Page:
The Sunday Telegraph
NI border solutions
SIR – Daniel Hannan (“Brussels has no interest in being reasonable”, Comment, June 13) is right.
We hear endlessly that the Northern Ireland Protocol is designed to protect the Good Friday Agreement and prevent a “hard border” between Northern Ireland and the Republic.
But a “hard border” is just an emotive description of what would be a perfectly normal border between two sovereign states. These exist all over the world, with technology bridging the gap between oversight of goods in transit and legal obligations. It was what we had years ago (without the modern technology) when lorries underwent customs checks in Newry, a few miles north of the actual border on the Belfast-Dublin road.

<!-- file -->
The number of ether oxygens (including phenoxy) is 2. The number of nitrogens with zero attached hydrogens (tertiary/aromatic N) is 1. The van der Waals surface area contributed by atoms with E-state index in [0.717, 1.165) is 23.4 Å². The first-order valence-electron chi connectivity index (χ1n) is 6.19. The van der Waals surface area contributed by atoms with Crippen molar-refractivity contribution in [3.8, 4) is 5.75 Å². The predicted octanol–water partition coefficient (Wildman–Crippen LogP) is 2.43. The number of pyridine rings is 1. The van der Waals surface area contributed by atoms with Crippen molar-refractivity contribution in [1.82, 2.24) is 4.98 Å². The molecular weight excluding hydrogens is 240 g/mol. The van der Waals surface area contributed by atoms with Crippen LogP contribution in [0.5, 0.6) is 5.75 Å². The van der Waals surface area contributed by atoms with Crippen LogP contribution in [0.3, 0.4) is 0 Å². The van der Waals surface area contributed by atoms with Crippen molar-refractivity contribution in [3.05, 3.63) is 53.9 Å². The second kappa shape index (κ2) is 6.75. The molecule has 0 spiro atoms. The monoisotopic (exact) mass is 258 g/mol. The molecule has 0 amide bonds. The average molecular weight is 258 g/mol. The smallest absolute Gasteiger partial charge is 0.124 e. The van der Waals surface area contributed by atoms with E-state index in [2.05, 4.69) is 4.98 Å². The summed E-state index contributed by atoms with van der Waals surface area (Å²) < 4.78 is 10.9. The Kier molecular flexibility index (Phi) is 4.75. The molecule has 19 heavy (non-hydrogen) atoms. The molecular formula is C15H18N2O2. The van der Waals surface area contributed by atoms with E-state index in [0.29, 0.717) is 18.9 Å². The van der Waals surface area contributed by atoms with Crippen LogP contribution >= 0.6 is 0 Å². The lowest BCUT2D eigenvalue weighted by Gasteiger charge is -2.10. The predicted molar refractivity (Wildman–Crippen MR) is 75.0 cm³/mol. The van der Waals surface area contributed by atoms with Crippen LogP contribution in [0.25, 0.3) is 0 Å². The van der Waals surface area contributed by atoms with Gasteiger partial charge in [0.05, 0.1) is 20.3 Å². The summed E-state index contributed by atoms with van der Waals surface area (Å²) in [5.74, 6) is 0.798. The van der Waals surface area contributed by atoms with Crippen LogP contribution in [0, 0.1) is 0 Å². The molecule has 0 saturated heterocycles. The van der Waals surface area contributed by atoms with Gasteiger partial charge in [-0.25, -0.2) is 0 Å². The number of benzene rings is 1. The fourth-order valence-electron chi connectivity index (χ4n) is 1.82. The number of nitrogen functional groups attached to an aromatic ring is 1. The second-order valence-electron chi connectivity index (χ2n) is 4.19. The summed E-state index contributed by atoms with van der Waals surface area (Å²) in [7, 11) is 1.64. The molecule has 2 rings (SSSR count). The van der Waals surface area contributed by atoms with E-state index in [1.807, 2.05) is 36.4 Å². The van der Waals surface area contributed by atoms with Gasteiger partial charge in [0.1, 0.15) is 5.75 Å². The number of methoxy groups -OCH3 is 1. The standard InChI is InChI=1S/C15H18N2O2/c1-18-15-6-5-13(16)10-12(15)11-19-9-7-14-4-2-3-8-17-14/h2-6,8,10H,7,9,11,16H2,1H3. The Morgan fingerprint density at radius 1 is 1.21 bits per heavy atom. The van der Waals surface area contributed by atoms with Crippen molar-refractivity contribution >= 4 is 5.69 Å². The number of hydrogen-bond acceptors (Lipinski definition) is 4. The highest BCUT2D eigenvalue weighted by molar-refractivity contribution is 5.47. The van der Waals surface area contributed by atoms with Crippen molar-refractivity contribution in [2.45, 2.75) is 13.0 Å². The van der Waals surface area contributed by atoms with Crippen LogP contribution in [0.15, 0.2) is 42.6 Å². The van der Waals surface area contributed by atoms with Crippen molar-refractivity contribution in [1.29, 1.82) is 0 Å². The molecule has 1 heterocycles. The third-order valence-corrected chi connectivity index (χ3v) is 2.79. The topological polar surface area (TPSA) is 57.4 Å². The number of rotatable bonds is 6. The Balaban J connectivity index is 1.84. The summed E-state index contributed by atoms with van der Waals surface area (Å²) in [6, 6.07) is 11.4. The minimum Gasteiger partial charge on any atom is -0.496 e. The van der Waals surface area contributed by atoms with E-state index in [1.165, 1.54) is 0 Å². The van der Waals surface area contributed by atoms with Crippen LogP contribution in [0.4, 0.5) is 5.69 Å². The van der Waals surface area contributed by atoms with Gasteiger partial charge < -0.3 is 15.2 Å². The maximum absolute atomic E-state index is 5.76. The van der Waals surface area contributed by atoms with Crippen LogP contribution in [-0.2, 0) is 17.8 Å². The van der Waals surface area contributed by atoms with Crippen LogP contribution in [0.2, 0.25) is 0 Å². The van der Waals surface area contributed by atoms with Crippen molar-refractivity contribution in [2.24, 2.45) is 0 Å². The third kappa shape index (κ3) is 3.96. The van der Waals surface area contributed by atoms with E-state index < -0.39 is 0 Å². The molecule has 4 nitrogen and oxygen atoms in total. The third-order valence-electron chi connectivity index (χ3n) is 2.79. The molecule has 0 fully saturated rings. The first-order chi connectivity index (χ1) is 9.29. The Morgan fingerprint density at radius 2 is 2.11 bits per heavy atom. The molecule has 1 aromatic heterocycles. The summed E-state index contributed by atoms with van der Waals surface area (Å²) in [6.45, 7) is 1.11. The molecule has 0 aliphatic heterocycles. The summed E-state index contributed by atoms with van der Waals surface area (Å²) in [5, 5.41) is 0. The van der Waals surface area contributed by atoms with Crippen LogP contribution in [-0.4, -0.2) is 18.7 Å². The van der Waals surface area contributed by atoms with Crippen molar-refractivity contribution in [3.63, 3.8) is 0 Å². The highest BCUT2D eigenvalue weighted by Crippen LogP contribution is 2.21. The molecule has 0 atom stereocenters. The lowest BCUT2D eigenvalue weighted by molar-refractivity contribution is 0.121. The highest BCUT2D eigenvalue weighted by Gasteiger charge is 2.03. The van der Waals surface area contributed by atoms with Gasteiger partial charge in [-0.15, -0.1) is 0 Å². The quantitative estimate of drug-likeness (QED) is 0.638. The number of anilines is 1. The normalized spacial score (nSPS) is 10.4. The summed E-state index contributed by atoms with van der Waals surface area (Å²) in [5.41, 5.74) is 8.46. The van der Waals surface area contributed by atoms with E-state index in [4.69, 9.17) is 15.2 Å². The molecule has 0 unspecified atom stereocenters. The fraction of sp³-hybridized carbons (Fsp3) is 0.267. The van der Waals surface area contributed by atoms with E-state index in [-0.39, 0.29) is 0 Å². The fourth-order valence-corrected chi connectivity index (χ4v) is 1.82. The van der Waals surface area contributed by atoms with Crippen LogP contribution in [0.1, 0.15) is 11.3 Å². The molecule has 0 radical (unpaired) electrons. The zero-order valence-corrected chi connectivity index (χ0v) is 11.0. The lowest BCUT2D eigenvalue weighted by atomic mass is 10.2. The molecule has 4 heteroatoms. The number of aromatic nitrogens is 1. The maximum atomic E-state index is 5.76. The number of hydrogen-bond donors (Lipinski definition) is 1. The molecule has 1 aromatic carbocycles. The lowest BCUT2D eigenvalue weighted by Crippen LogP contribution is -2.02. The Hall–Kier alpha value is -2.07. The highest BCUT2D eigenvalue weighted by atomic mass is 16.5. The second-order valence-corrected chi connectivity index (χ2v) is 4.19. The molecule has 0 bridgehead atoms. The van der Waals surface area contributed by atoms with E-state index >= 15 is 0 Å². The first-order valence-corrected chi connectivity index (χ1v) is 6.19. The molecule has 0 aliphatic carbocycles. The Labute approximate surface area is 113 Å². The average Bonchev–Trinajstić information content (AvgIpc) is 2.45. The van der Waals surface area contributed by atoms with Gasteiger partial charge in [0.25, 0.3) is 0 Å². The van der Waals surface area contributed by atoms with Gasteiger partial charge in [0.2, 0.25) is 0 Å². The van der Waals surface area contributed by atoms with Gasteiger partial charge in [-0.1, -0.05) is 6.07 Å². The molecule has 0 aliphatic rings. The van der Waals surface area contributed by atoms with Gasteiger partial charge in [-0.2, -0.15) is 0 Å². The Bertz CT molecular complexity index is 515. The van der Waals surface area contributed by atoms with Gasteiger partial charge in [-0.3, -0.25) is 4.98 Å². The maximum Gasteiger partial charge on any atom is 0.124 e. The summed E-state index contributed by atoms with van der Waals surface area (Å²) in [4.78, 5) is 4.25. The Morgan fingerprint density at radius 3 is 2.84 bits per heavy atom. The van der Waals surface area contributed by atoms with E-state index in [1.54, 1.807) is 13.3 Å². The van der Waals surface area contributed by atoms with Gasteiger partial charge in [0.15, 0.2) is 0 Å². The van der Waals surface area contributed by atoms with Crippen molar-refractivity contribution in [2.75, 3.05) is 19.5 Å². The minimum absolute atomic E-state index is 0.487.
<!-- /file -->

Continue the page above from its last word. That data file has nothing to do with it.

For goodness’ sake, let us get our sausages and, more importantly, our cancer medications, which are at risk because of the single-minded intransigence of Brussels bureaucrats. Richard Gordon
Killinchy, Co Down
SIR – Patrick Miller (Letters, June 14) could hardly be more wrong when he says “no details” emerged about how the border issue within the island of Ireland might be solved by technology. The solutions were there for the taking, well aired, and endorsed by the European Parliament itself in its “Smart Border 2.0” paper. They included automatic number plate recognition (known to anyone using a hire car in Europe, ironically); already existing Authorised Economic Operator systems; and electronic pre-submission of documents, which WTO rules oblige the EU to provide.
Indeed, before the train crash of Leo Varadkar’s premiership, the former Taoiseach Enda Kenny had got his people working on all of these solutions – which his successor stopped dead. Quite why Mr Varadkar played white-cat-in-lap to Michel Barnier’s head of Spectre is beyond me, but he’s got plenty of time now to think it through now after tanking in the last Irish general election.